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Advancing research on emergency care systems in low-income and middle-income countries: ensuring high-quality care delivery systems
  1. Rachel T Moresky1,2,
  2. Junaid Razzak3,
  3. Teri Reynolds4,
  4. Lee A Wallis5,
  5. Benjamin W Wachira6,
  6. Mulinda Nyirenda7,8,
  7. Waldemar A Carlo9,
  8. Janet Lin10,
  9. Shama Patel2,
  10. Sanjeev Bhoi11,
  11. Nicholas Risko3,
  12. Lily A Wendle1,
  13. Emilie J Calvello Hynes12
  14. National Institute of Health Fogarty International Center convened the Collaborative on Enhancing Emergency Care Research in LMICs (CLEER)
    1. 1sidHARTe—Strengthening Emergency Systems Program, Columbia University Heilbrunn Department of Population and Family Health, New York, New York, USA
    2. 2Department of Emergency Medicine, Columbia University College of Physicians and Surgeons, New York, New York, USA
    3. 3Department of Emergency Medicine, Johns Hopkins University School of Medicine, Baltimore, Maryland, USA
    4. 4Department for Management of Noncommunicable Diseases, Disability, Violence and Injury Prevention, World Health Organization, Geneva, Switzerland
    5. 5Division of Emergency Medicine, University of Cape Town, Cape Town, South Africa
    6. 6Accident and Emergency Department, Aga Khan University, Nairobi, Kenya
    7. 7Adult Emergency and Trauma Centre, Queen Elizabeth Central Hospital, Ministry of Health, Blantyre, Malawi
    8. 8Emergency Medicine Section, Internal Medicine Department, College of Medicine, University of Malawi, Blantyre, Malawi
    9. 9Department of Pediatrics, Division of Neonatology, University of Alabama at Birmingham, Birmingham, Alabama, USA
    10. 10Department of Emergency Medicine and Center for Global Health, University of Illinois at Chicago, College of Medicine, Chicago, Illinois, USA
    11. 11Department of Emergency Medicine, All India Institute of Medical Sciences, New Delhi, India
    12. 12Department of Emergency Medicine, University of Colorado School of Medicine, Aurora, Colorado, USA
    1. Correspondence to Dr Rachel T Moresky; rachel.moresky{at}


    Emergency care systems (ECS) address a wide range of acute conditions, including emergent conditions from communicable diseases, non-communicable diseases, pregnancy and injury. Together, ECS represent an area of great potential for reducing morbidity and mortality in low-income and middle-income countries (LMICs). It is estimated that up to 54% of annual deaths in LMICs could be addressed by improved prehospital and facility-based emergency care. Research is needed to identify strategies for enhancing ECS to optimise prevention and treatment of conditions presenting in this context, yet significant gaps persist in defining critical research questions for ECS studies in LMICs. The Collaborative on Enhancing Emergency Care Research in LMICs seeks to promote research that improves immediate and long-term outcomes for clients and populations with emergent conditions. The objective of this paper is to describe systems approaches and research strategies for ECS in LMICs, elucidate priority research questions and methodology, and present a selection of studies addressing the operational, implementation, policy and health systems domains of health systems research as an approach to studying ECS. Finally, we briefly discuss limitations and the next steps in developing ECS-oriented interventions and research.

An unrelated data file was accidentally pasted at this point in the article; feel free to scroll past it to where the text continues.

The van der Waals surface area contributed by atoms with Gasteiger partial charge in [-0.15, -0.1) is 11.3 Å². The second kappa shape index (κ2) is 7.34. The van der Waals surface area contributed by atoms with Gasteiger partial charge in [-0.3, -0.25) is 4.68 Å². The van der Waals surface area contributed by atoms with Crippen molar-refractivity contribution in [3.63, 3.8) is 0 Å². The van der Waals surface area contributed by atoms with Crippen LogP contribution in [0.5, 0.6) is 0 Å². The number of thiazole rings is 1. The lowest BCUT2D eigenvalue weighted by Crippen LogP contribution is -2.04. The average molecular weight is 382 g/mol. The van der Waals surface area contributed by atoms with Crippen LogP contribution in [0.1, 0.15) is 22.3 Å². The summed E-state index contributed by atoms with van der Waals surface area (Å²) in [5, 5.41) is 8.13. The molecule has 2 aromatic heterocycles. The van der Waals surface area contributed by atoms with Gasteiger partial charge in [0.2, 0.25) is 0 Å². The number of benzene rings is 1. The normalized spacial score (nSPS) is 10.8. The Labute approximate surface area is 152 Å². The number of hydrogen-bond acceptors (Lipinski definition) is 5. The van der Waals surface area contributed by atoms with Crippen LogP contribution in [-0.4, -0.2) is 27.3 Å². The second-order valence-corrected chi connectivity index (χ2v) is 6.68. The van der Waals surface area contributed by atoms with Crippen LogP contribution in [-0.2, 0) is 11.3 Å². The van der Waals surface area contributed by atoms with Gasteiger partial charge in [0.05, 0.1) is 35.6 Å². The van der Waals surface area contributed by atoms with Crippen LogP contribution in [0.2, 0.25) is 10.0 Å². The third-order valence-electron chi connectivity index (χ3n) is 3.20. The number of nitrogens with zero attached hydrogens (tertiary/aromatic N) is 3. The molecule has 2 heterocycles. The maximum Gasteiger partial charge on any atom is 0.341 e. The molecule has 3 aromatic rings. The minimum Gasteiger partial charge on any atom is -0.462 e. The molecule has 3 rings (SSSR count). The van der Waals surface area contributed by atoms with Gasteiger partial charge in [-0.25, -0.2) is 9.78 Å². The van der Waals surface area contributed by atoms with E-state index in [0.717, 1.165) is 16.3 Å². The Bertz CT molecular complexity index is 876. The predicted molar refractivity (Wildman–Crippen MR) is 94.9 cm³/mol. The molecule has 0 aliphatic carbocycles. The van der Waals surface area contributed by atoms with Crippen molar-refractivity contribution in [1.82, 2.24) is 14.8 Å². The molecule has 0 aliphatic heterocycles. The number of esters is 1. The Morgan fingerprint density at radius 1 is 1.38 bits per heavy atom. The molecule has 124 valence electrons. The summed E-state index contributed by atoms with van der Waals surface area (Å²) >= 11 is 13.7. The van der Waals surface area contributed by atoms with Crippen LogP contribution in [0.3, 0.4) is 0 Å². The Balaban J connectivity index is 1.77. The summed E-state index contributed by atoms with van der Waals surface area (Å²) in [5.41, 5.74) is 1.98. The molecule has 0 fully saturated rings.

• health systems
    • Emergency medicine
    • Emergency care systems
    • global health

    This is an open access article distributed in accordance with the Creative Commons Attribution Non Commercial (CC BY-NC 4.0) license, which permits others to distribute, remix, adapt, build upon this work non-commercially, and license their derivative works on different terms, provided the original work is properly cited, appropriate credit is given, any changes made indicated, and the use is non-commercial. See:

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    • Handling editor Seye Abimbola

    • Collaborators Jamie M.S. Greenberg, National Institute of Health Fogarty International Center convened the Collaborative on Enhancing Emergency Care Research in LMICs (CLEER).

    • Contributors All listed authors contributed to the planning, conduct and reporting of the work presented in the manuscript.

    • Competing interests None declared.

    • Patient consent for publication Not required.

    • Provenance and peer review Not commissioned; externally peer reviewed.

    • Data sharing statement No additional data are available.